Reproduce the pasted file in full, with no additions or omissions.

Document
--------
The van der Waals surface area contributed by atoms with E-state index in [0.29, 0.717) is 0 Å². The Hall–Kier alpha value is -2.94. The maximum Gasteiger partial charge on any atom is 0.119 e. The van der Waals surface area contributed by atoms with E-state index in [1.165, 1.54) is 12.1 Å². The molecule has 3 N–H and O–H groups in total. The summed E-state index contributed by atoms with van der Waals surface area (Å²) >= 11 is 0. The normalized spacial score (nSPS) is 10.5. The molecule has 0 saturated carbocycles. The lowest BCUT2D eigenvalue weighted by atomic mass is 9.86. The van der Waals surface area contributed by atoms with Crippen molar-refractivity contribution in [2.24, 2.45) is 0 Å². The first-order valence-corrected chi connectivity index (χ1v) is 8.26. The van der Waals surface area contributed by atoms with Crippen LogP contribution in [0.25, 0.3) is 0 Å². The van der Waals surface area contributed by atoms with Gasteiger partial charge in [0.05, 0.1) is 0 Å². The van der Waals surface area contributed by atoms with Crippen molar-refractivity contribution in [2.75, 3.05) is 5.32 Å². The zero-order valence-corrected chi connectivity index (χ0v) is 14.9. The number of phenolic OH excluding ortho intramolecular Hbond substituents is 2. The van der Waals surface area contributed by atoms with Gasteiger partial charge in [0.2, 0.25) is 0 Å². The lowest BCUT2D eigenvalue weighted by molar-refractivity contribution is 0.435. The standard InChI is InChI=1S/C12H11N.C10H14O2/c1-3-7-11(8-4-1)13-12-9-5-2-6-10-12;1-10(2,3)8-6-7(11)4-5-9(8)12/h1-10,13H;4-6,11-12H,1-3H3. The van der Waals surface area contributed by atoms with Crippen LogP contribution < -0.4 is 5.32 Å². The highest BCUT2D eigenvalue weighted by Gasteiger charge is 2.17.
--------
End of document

The van der Waals surface area contributed by atoms with E-state index in [0.29, 0.717) is 0 Å². The Hall–Kier alpha value is -2.94. The maximum Gasteiger partial charge on any atom is 0.119 e. The van der Waals surface area contributed by atoms with E-state index in [1.165, 1.54) is 12.1 Å². The molecule has 3 N–H and O–H groups in total. The summed E-state index contributed by atoms with van der Waals surface area (Å²) >= 11 is 0. The normalized spacial score (nSPS) is 10.5. The molecule has 0 saturated carbocycles. The lowest BCUT2D eigenvalue weighted by atomic mass is 9.86. The van der Waals surface area contributed by atoms with Crippen molar-refractivity contribution in [2.24, 2.45) is 0 Å². The first-order valence-corrected chi connectivity index (χ1v) is 8.26. The van der Waals surface area contributed by atoms with Crippen LogP contribution in [0.25, 0.3) is 0 Å². The van der Waals surface area contributed by atoms with Gasteiger partial charge in [0.05, 0.1) is 0 Å². The van der Waals surface area contributed by atoms with Crippen molar-refractivity contribution in [2.75, 3.05) is 5.32 Å². The zero-order valence-corrected chi connectivity index (χ0v) is 14.9. The number of phenolic OH excluding ortho intramolecular Hbond substituents is 2. The van der Waals surface area contributed by atoms with Gasteiger partial charge in [0.2, 0.25) is 0 Å². The lowest BCUT2D eigenvalue weighted by molar-refractivity contribution is 0.435. The standard InChI is InChI=1S/C12H11N.C10H14O2/c1-3-7-11(8-4-1)13-12-9-5-2-6-10-12;1-10(2,3)8-6-7(11)4-5-9(8)12/h1-10,13H;4-6,11-12H,1-3H3. The van der Waals surface area contributed by atoms with Crippen LogP contribution < -0.4 is 5.32 Å². The highest BCUT2D eigenvalue weighted by Gasteiger charge is 2.17.